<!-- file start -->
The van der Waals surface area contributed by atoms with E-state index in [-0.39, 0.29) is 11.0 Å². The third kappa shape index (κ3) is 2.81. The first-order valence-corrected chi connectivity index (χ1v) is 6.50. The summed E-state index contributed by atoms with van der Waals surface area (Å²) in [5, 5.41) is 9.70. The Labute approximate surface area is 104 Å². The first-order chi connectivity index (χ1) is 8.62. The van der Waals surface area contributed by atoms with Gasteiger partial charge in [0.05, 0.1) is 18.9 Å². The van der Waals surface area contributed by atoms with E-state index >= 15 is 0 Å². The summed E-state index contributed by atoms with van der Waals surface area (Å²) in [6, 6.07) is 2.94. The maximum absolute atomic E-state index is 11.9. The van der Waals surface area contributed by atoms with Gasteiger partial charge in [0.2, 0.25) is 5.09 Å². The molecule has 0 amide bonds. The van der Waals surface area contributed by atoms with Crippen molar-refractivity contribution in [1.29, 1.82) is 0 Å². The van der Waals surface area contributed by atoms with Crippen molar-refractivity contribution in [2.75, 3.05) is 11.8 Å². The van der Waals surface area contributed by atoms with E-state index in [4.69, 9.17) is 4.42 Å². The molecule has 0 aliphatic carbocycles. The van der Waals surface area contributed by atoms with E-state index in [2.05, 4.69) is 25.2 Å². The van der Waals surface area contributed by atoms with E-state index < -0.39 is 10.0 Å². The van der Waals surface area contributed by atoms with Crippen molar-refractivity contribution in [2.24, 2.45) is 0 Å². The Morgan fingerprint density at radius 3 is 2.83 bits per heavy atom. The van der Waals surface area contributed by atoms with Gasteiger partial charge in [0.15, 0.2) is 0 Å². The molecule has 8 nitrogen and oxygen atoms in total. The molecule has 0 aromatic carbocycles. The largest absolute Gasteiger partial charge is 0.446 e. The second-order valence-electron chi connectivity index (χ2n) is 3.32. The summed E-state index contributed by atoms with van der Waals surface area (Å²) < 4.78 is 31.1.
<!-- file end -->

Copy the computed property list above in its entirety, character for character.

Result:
The van der Waals surface area contributed by atoms with E-state index in [-0.39, 0.29) is 11.0 Å². The third kappa shape index (κ3) is 2.81. The first-order valence-corrected chi connectivity index (χ1v) is 6.50. The summed E-state index contributed by atoms with van der Waals surface area (Å²) in [5, 5.41) is 9.70. The Labute approximate surface area is 104 Å². The first-order chi connectivity index (χ1) is 8.62. The van der Waals surface area contributed by atoms with Gasteiger partial charge in [0.05, 0.1) is 18.9 Å². The van der Waals surface area contributed by atoms with E-state index >= 15 is 0 Å². The summed E-state index contributed by atoms with van der Waals surface area (Å²) in [6, 6.07) is 2.94. The maximum absolute atomic E-state index is 11.9. The van der Waals surface area contributed by atoms with Gasteiger partial charge in [0.2, 0.25) is 5.09 Å². The molecule has 0 amide bonds. The van der Waals surface area contributed by atoms with Crippen molar-refractivity contribution in [1.29, 1.82) is 0 Å². The van der Waals surface area contributed by atoms with Crippen molar-refractivity contribution in [2.75, 3.05) is 11.8 Å². The van der Waals surface area contributed by atoms with E-state index in [4.69, 9.17) is 4.42 Å². The molecule has 0 aliphatic carbocycles. The van der Waals surface area contributed by atoms with E-state index in [2.05, 4.69) is 25.2 Å². The van der Waals surface area contributed by atoms with E-state index < -0.39 is 10.0 Å². The van der Waals surface area contributed by atoms with Crippen molar-refractivity contribution in [2.24, 2.45) is 0 Å². The Morgan fingerprint density at radius 3 is 2.83 bits per heavy atom. The van der Waals surface area contributed by atoms with Gasteiger partial charge in [0.15, 0.2) is 0 Å². The molecule has 8 nitrogen and oxygen atoms in total. The molecule has 0 aromatic carbocycles. The largest absolute Gasteiger partial charge is 0.446 e. The second-order valence-electron chi connectivity index (χ2n) is 3.32. The summed E-state index contributed by atoms with van der Waals surface area (Å²) < 4.78 is 31.1.